Jump to content

Android Things

From Wikipedia, the free encyclopedia
Android Things
Official websitedeveloper.android.com/things/index.html

Android Things is a deprecated Android-based embedded operating system platform by Google, announced at Google I/O 2015, and launched in 2018. Android Things Dashboard shutdown began on January 5, 2021.[1] After January 5, 2022, Android Things Dashboard has been shut down completely and all remaining data has been deleted.[2]

Originally, Android Things was aimed for low-power and memory constrained Internet of Things (IoT) devices,[3][4] but in 2019 the project dropped support for low-power hardware and refocused on smartphone-class devices.[5]





During Google I/O 2015, Google announced an upcoming Android-based embedded operating system platform, codenamed Brillo.[6] At the time, project aimed to support low-memory devices with as little as 32-64 MB of RAM.[7] Brillo platform was not just an OS for IoT devices, but instead a complete software stack with cloud component which included management console for device provisioning and update delivery. Brillo supported Wi-Fi and Bluetooth Low Energy and Weave protocol for communicating with cloud (including update delivery), communication with Android phones, and other compatible devices (including Google Nest products).[8][9]

In 2016, Google revamped Brillo under the new name Android Things.

Originally, Android Things was aimed for low-power and memory constrained Internet of Things (IoT) devices, which are usually built from different MCU platforms.[3][4]



In 2018, Android Things was officially released, with version number 1.0. At the same time, multiple OEMs (including JBL, Lenovo, and LG Electronics)[10] released smart home devices powered by Android Things.[11] These devices were based on two Qualcomm "Home Hub" systems-on-chip solutions and Google-provided implementations of Android Things tailored for Google Assistant-powered smart speakers and displays.[10]

In February 2019, Android Things refocused on smart speakers and displays. The project dropped support for resource-constrained IoT devices and changed focus to smartphone-class devices.[5]



In December 2020, Android Things Dashboard FAQ page was quietly updated with a notice about upcoming Android Things shut down. Android Things Dashboard stopped accepting new device registrations and projects on January 5, 2021, and stopped distributing updates on January 5, 2022 (at which point "the console will be turned down completely and all project data will be permanently deleted — including build configurations and factory images.")[2]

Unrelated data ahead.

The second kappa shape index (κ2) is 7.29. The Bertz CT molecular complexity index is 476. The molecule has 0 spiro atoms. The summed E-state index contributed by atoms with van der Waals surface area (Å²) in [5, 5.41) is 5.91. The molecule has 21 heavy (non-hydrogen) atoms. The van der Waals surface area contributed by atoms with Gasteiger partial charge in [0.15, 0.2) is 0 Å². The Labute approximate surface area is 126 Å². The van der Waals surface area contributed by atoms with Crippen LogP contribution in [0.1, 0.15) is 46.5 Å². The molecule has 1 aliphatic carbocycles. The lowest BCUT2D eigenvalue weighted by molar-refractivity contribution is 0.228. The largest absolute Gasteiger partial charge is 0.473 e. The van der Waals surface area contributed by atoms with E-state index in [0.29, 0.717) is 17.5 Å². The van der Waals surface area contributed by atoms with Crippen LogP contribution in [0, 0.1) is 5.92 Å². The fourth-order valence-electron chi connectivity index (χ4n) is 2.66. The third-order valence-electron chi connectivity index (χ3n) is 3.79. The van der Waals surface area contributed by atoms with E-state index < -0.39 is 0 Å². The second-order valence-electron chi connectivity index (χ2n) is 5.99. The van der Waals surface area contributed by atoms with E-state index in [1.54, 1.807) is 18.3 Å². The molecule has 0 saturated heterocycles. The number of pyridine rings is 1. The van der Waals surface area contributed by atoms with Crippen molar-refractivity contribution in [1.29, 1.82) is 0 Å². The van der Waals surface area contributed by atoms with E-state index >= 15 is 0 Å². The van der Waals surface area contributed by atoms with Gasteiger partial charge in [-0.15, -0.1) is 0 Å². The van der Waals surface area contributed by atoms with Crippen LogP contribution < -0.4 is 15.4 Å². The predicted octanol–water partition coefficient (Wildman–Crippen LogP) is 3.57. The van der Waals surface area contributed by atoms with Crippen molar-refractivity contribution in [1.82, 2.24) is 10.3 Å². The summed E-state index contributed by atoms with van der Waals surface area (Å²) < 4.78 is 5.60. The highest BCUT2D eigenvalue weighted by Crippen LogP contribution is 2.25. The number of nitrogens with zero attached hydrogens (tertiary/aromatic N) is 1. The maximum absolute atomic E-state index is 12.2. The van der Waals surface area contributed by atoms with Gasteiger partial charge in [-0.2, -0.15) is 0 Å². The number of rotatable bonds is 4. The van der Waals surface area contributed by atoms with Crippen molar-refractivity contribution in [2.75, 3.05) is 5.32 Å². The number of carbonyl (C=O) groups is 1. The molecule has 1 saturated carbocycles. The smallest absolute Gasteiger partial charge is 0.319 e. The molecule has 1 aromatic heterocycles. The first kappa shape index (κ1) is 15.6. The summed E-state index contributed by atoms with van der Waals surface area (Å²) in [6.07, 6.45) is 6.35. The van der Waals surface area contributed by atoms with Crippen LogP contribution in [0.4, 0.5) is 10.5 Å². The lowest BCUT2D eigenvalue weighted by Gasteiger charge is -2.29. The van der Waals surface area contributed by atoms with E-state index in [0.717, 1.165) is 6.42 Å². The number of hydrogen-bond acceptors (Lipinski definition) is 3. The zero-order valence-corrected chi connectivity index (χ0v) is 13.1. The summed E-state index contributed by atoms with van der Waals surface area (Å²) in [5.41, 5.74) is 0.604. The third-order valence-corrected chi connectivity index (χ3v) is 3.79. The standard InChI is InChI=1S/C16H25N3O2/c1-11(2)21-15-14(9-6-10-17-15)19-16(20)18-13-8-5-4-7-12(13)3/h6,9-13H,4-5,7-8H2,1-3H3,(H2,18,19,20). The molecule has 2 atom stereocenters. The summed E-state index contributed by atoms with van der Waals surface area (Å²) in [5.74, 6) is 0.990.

1. ^ Google to shut down Android Things, a smart home OS that never took off, The Verge
  2. ^ a b Amadeo, Ron (2020-12-17). "Google kills Android Things, its IoT OS, in January". Ars Technica. Retrieved 2020-12-20.
  3. ^ a b Google developing “Brillo” Internet of Things OS based on Android
  4. ^ a b Project Brillo is Google’s new Internet of Things OS
  5. ^ a b Amadeo, Ron (2019-02-13). "Android Things is no longer for "Things," focuses on smart speakers and displays". Ars Technica. Retrieved 2020-12-22.
  6. ^ King, Rachel. "Google I/O 2015: Google unveils Brillo as operating system for Internet of Things". ZDNet. Retrieved 2020-12-22.
  7. ^ "Google Brillo - An Internet Of Things OS That Runs on 32 MB RAM". Trak.in - Indian Business of Tech, Mobile & Startups. 2015-05-23. Retrieved 2020-12-22.
  8. ^ Amadeo, Ron (2016-12-13). "Google's new "Android Things" OS hopes to solve awful IoT security". Ars Technica. Retrieved 2020-12-22.
  9. ^ Miller, Ross (2015-05-28). "Google announces Brillo, an operating system for the Internet of Things". The Verge. Retrieved 2020-12-22.
  10. ^ a b "Google Home Hub—Under the hood, it's nothing like other Google smart displays". Ars Technica. Retrieved 2018-10-11.
  11. ^ Amadeo, Ron (2018-05-07). "Android Things 1.0 launches, Google promises 3 years of updates for every device". Ars Technica. Retrieved 2020-12-22.